In Onrush’s spray of sparks and dirt and metal is an energized reboot of the traditional racing game. It’s chaos, muscular in a way car people can appreciate, and bound by no law. No one races to come in first; pole position means nothing. All that matters is eliminating other cars, equivalent to a destruction derby, but wilder.
The absolute enthusiasm that pours into everything Onrush does is special and rare. The aesthetic, in spite of the violence, is bright, colorful, and glowing. Even menu screens slam into view from the screen’s top, bounce down onto the bottom frame, and continue animating. Opening a crate means a car smashes through it to unveil the unlocks.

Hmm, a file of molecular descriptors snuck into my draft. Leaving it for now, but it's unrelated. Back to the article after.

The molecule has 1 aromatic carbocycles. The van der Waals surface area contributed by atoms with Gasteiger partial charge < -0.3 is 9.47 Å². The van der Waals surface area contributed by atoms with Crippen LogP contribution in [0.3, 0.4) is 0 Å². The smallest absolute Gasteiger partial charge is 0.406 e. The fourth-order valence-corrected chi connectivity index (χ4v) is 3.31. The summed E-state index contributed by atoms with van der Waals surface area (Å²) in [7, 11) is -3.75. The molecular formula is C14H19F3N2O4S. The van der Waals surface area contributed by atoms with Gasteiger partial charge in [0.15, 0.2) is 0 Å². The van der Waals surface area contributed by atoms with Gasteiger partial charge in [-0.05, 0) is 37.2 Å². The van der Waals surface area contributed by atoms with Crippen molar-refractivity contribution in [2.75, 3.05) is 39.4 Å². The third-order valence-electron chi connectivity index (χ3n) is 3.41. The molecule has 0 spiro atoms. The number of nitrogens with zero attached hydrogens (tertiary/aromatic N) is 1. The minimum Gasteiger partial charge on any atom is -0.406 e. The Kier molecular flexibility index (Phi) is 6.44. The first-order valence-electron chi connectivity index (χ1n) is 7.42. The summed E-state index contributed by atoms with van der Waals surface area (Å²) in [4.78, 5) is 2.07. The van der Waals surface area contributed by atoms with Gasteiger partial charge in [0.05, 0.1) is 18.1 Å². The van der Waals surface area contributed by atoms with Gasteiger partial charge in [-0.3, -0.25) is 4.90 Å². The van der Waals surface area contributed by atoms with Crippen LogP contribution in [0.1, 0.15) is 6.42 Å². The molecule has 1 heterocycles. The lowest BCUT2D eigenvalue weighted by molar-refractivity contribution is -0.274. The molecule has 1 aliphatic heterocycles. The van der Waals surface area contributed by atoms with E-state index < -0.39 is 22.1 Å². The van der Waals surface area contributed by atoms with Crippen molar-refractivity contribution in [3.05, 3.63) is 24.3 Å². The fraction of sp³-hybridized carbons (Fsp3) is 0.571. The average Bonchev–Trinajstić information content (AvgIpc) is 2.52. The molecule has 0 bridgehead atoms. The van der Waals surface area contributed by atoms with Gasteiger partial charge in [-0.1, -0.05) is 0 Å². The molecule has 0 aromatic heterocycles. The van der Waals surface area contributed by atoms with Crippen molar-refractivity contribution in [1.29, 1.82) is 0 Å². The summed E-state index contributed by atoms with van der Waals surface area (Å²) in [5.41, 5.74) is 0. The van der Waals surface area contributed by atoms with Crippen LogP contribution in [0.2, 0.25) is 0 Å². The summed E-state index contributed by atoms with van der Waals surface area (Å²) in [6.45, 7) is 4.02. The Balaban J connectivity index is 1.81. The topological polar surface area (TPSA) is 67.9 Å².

Drawing parallels to Onrush isn’t hard. The soul of EA’s classic Rumble Racing, the heart of Sony’s Motorstorm, and the viciousness of first-person shooters all collect here. Onrush thrills with its energy, some eight cars smashing onto one another in a point hunt, with a bunch of lunatics riding or driving between the teams for their kicks. There’s nothing dull here. The way Onrush keeps players involved without getting too far ahead or behind is genuinely smart, a modern adaptation of the Micro Machines method; Onrush returns any doomed vehicle back to the center of the metal melee.
This is a sport, or so goes the lore. A bunch of thrill-seekers came together and formed leagues around a willingness to drop cars onto one another. Not entirely plausible, but fitting for this wily frame. It’s easy to understand someone’s attraction. Onrush bleeds cool and hype in every match, a return to raw arcade roots lost to even the best in this genre anymore.